ARRL VEC filed a total 30,393 license application forms last year, compared to 31,014 in 2017. That includes new, upgrade, modification, renewal, and club station filings. At 7,035 in 2018, the number of exam sessions conducted by ARRL VEC marginally trailed the 7,075 held in 2017. ARRL VEC served 34,493 exam applicants in 2018, compared to 35,352 in 2017. Exam elements administered by ARRL decreased from 47,152 last year to 45,817 this year, Somma said. Nearly 1,800 new Volunteer Examiners (VEs) have been added to the ARRL VEC program.

The Young Amateurs Radio Club (YARC) Youth Contesting Program (YCP) wants to match groups of enthusiastic young contesters with “Big Gun” stations to gain operating experience during the CQ World Wide WPX SSB Contest over the March 30 – 31 weekend. The YCP is a weekend initiative for groups of young Amateur Radio contesters in the US and Canada.“It will hopefully enable a new dimension of the hobby to young hams who have contested a little before and set a new precedent for the welcoming of a new generation of radiosport aficionados,” explained YARC Board Member Sterling Mann, N0SSC. The 27-year-old electrical engineer, who helps manage YARC programs and outreach, described the initiative as “intentionally flexible, lightly organized, and low-cost.”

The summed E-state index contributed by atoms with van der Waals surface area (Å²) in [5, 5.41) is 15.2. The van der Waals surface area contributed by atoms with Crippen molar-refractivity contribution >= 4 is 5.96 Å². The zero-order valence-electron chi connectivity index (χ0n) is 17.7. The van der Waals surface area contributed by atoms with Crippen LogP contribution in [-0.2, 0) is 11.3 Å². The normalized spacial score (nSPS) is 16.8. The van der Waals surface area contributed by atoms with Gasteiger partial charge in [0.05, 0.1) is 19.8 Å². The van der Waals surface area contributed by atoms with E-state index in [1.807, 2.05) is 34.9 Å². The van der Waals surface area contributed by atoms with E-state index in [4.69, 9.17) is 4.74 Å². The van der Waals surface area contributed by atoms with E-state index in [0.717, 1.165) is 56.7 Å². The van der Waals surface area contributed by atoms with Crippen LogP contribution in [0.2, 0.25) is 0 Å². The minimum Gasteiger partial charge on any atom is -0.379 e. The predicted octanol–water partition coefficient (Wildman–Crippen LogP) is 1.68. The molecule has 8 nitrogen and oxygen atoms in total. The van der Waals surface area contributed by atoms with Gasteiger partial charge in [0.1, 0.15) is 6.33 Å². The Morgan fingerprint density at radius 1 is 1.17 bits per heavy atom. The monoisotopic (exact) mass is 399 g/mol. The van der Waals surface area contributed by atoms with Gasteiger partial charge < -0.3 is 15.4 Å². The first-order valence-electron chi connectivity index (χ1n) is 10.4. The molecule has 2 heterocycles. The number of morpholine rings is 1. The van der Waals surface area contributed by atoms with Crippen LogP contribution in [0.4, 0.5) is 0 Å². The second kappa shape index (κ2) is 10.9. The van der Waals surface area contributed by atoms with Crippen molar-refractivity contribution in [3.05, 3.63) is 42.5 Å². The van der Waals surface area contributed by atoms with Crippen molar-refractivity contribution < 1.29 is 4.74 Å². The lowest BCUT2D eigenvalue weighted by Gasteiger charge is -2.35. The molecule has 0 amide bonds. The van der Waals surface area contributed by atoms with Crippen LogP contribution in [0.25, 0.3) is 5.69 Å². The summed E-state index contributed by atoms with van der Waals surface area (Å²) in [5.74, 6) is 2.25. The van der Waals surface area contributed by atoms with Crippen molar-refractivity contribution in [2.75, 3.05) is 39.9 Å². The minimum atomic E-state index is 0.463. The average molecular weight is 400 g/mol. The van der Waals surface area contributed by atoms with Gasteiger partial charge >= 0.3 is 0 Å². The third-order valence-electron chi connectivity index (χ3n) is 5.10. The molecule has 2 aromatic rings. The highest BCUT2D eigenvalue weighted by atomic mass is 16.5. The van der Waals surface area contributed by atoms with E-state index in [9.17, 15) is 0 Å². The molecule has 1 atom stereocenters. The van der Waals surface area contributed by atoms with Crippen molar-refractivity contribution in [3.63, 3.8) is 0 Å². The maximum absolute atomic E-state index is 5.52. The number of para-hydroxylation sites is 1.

“It works like this — we will attempt to pair a small group (up to four) of young contesters interested in operating with a ‘Big Gun’ station owner interested in hosting the youth group,” continued Mann, an ARRL member active in the College Amateur Radio Initiative. “The contesters will operate from the station, and the host has the option to help the youth improve their skills, provide advice, and even operate alongside. We will try to keep it such that young hams will only require a relatively short drive (ideally no more than 5 hours) to keep travel costs low.” Mann concedes that this arrangement will require the participation of as many operators and hosts as possible, but suitable matches may not exist at all. He said YARC would try its best to improve the program going forward.

 

YARC’s YCP is inspired by the efforts of Youngsters on the Air (YOTA) and its own Youth Contesting Program, as well as Team Exuberance, Mann said. He added, “We hope to inspire a big chunk of young hams into becoming the greatest contesters of the 21st century.” YARC is reaching out to radio amateurs under age 27 or so with at least some contesting experience who would be interested in operating the CQ WW WPX SSB at a contest-grade ham radio station, and to owners of such stations. He urges those interested to sign up (scroll down to select your role of station host or operator).  

“Because we’re trying to keep costs low by making this a drivable event for our young ops, we can’t promise that you’ll be selected as a host or operator, especially if either no young ops sign up nearby your station or there’s no station near young operators,” Mann said. “Since this is our first try, we probably have a lot to learn about this, so bear with us.”

 

YARC hopes to announce matches on March 1. This email address is being protected from spambots. You need JavaScript enabled to view it. with any questions or comments.